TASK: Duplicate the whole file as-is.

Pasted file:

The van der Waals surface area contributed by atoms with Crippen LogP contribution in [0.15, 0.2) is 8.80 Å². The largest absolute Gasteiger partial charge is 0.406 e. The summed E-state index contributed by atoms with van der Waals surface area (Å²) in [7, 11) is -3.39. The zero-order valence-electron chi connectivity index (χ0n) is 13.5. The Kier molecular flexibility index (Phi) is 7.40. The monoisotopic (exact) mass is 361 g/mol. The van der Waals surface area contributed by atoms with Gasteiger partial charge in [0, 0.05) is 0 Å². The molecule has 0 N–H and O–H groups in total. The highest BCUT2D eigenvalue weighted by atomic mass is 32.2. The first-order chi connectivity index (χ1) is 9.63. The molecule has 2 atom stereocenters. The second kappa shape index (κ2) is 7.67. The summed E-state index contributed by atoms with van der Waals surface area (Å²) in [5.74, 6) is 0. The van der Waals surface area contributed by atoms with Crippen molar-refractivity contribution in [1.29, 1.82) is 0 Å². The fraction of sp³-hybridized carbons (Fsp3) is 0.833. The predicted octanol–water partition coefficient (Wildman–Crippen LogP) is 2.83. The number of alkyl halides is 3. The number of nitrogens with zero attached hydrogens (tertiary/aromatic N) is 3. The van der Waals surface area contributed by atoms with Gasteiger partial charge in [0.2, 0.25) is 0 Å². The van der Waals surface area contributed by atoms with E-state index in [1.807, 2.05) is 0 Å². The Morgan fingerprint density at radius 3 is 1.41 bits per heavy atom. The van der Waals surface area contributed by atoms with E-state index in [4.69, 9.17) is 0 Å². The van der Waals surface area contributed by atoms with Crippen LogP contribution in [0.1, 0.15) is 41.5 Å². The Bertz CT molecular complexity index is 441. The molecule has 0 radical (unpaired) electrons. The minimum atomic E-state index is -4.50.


The van der Waals surface area contributed by atoms with Crippen LogP contribution in [0.15, 0.2) is 8.80 Å². The largest absolute Gasteiger partial charge is 0.406 e. The summed E-state index contributed by atoms with van der Waals surface area (Å²) in [7, 11) is -3.39. The zero-order valence-electron chi connectivity index (χ0n) is 13.5. The Kier molecular flexibility index (Phi) is 7.40. The monoisotopic (exact) mass is 361 g/mol. The van der Waals surface area contributed by atoms with Gasteiger partial charge in [0, 0.05) is 0 Å². The molecule has 0 N–H and O–H groups in total. The highest BCUT2D eigenvalue weighted by atomic mass is 32.2. The first-order chi connectivity index (χ1) is 9.63. The molecule has 2 atom stereocenters. The second kappa shape index (κ2) is 7.67. The summed E-state index contributed by atoms with van der Waals surface area (Å²) in [5.74, 6) is 0. The van der Waals surface area contributed by atoms with Crippen molar-refractivity contribution in [1.29, 1.82) is 0 Å². The fraction of sp³-hybridized carbons (Fsp3) is 0.833. The predicted octanol–water partition coefficient (Wildman–Crippen LogP) is 2.83. The number of alkyl halides is 3. The number of nitrogens with zero attached hydrogens (tertiary/aromatic N) is 3. The van der Waals surface area contributed by atoms with Gasteiger partial charge in [0.2, 0.25) is 0 Å². The van der Waals surface area contributed by atoms with E-state index in [1.807, 2.05) is 0 Å². The Morgan fingerprint density at radius 3 is 1.41 bits per heavy atom. The van der Waals surface area contributed by atoms with E-state index in [4.69, 9.17) is 0 Å². The van der Waals surface area contributed by atoms with Crippen LogP contribution in [0.1, 0.15) is 41.5 Å². The Bertz CT molecular complexity index is 441. The molecule has 0 radical (unpaired) electrons. The minimum atomic E-state index is -4.50.